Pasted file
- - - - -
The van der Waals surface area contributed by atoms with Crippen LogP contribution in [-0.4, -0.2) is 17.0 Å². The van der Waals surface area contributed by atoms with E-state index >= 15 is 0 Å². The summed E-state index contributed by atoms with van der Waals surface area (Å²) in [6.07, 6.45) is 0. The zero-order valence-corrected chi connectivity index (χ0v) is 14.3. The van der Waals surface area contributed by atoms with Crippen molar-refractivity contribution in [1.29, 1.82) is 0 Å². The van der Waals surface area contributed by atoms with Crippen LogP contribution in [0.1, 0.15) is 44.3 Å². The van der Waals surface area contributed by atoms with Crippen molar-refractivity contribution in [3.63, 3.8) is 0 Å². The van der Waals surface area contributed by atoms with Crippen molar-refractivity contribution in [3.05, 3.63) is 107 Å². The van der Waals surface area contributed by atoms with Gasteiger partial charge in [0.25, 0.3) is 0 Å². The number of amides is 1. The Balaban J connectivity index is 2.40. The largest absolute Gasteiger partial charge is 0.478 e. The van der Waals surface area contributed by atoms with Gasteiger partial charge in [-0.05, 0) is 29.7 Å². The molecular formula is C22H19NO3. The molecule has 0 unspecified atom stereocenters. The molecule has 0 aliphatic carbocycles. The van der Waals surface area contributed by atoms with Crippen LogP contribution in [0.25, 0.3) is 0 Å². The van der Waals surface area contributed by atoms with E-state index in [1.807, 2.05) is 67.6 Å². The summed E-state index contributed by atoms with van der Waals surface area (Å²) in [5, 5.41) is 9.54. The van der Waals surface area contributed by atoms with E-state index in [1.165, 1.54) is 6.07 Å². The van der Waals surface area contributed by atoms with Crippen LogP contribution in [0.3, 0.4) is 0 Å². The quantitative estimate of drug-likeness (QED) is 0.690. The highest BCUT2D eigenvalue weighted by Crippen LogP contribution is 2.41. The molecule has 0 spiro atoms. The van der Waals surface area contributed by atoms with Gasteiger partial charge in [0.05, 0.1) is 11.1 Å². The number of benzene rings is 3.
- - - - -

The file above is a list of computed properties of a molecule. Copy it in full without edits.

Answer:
The van der Waals surface area contributed by atoms with Crippen LogP contribution in [-0.4, -0.2) is 17.0 Å². The van der Waals surface area contributed by atoms with E-state index >= 15 is 0 Å². The summed E-state index contributed by atoms with van der Waals surface area (Å²) in [6.07, 6.45) is 0. The zero-order valence-corrected chi connectivity index (χ0v) is 14.3. The van der Waals surface area contributed by atoms with Crippen molar-refractivity contribution in [1.29, 1.82) is 0 Å². The van der Waals surface area contributed by atoms with Crippen LogP contribution in [0.1, 0.15) is 44.3 Å². The van der Waals surface area contributed by atoms with Crippen molar-refractivity contribution in [3.63, 3.8) is 0 Å². The van der Waals surface area contributed by atoms with Crippen molar-refractivity contribution in [3.05, 3.63) is 107 Å². The van der Waals surface area contributed by atoms with Gasteiger partial charge in [0.25, 0.3) is 0 Å². The number of amides is 1. The Balaban J connectivity index is 2.40. The largest absolute Gasteiger partial charge is 0.478 e. The van der Waals surface area contributed by atoms with Gasteiger partial charge in [-0.05, 0) is 29.7 Å². The molecular formula is C22H19NO3. The molecule has 0 unspecified atom stereocenters. The molecule has 0 aliphatic carbocycles. The van der Waals surface area contributed by atoms with Crippen LogP contribution in [0.25, 0.3) is 0 Å². The van der Waals surface area contributed by atoms with E-state index in [1.807, 2.05) is 67.6 Å². The summed E-state index contributed by atoms with van der Waals surface area (Å²) in [5, 5.41) is 9.54. The van der Waals surface area contributed by atoms with E-state index in [1.165, 1.54) is 6.07 Å². The van der Waals surface area contributed by atoms with Crippen LogP contribution in [0.3, 0.4) is 0 Å². The quantitative estimate of drug-likeness (QED) is 0.690. The highest BCUT2D eigenvalue weighted by Crippen LogP contribution is 2.41. The molecule has 0 spiro atoms. The van der Waals surface area contributed by atoms with Gasteiger partial charge in [0.05, 0.1) is 11.1 Å². The number of benzene rings is 3.